The Not-So-Reluctant Disciplinarian

Jose Vilson Education

The Reluctant DisciplinarianFor any new teacher, I would recommend Gary Rubenstein’s The Reluctant Disciplinarian, a book of one teacher’s journey towards becoming the ultimate disciplinarian. Well, it’s not as fabricated as that, but it’s certainly worth a read. It’s hilarious, and an easy read. More importantly, it reaches a wide audience: it’s mainly for first year teachers, but teachers of any age can read it either for better perspective on their own disciplinary tactics or simply to refresh what they know (since they may have been away from a school for a whole summer).

My transformation to Mr. V is about 30-50% there. All I need to remember is the discipline side of things. I believe discipline in an urban school is 75% of the job; the academics come naturally to me since I have an affinity for math. I’ve already picked up read aloud books, been given some good material for my math library, and have some ideas for how I want to set up my seating arrangements. Once I see my classroom today, Mr. V will definitely be up to 60%.

But the one thing that concerns me is still that discipline because it’s the most fluctuating and the most dependent on the most undependable of things: human nature. Despite that, there are a few things I’ve kept in my back pocket that, like Rubenstein, work well for me. These are just some.

1. Say hello to the kids every morning. Simple enough, but it works.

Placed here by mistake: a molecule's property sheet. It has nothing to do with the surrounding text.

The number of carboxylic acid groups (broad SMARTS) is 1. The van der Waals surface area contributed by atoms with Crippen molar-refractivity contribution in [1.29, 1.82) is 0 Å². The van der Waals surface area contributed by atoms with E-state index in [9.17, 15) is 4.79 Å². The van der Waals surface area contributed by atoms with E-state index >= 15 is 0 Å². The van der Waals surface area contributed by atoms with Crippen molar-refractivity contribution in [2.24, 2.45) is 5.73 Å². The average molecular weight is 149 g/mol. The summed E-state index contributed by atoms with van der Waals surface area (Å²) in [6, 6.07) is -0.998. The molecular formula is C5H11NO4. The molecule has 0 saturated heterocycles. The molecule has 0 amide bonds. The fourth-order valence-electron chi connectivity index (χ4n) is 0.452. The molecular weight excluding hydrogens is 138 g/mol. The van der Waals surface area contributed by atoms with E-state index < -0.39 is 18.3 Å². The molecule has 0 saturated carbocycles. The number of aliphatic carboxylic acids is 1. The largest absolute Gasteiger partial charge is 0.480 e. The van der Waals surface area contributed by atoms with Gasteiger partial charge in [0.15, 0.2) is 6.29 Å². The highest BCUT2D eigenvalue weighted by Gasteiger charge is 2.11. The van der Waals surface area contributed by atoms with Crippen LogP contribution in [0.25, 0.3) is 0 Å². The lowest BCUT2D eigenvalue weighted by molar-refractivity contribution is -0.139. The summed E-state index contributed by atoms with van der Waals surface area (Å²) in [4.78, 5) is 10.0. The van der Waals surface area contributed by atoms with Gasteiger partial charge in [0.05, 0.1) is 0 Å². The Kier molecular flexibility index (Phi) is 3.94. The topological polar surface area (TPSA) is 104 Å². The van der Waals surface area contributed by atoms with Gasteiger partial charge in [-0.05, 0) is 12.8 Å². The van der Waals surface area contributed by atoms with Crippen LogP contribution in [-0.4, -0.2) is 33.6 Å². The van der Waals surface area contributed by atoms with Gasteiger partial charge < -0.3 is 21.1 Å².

2. Don’t scream or shout. Just be patient. Sometimes these techniques work, but it’s easy for them to tune it out when you do it frequently enough. When the kids get too loud and they have yet to catch their attention, I simply state, “I’m doing my job, so you’ll let me know.

2.5. Keep them in for extended periods or after school if they waste too much of your time.

3. Take attendance at the beginning of every single class. Not one.

4. “No” is my favorite word as Mr. V. Use it. Even if, as Jose, you think that “No” is absurd, hardheaded, and stubborn, it’s still the best thing to do.

5. Find a balance that works for you between the personal and professional. Some teachers act out and take things too personally when kids do something, but it’s really about their position. Others take things too professionally and end up losing the desired effect they wish to have on their kids. (Especially in urban schools, this component is important).

6. Talk to other teachers and find your own niche. Even during times when I felt on top of the world, I’d go around to other teachers and watch their classrooms, not just for discipline reasons but for academic reasons.

7. Be consistent with whatever you do. To piggyback off of Rubenstein,  if you’re going to be easy on the homework, be so consistently. Don’t just switch it up whenever you feel like it. Follow your rules. Consistency is your best weapon.

8. Call parents as soon as kids who you know you can affect go astray. And for the kids you know don’t have parents to call, … good luck, and hopefully the other disciplinary tips work out.

9. Be one with your inner teacher. It’s something I didn’t fully understand until I became an avid fan of Avatar: The Last Airbender, a critically-acclaimed cartoon on Nickelodeon. When I go into the classroom as Mr. V, that’s exactly who I am and can’t anyone stop me. There’s a certain aura that I have that emits a certain confidence and preparedness. In my “avatar” state, I’m at my most powerful, but also my most vulnerable. If acting is the art of being, then be one with your avatar.

10. Look for your kids in other classes and see how they behave with other teachers. And just for that respect / fear factor, interject when possible. I don’t know what it is, but when the kids felt that I was watching their every move, they respected me even more.

I’m still learning as much as the next person about these things, so none of these rules are set in stone.

Any other suggestion for new(er) teachers?

mr. v, who doesn’t usually pull a miss nelson if nothing else works …

“Miss Nelson Is Missing”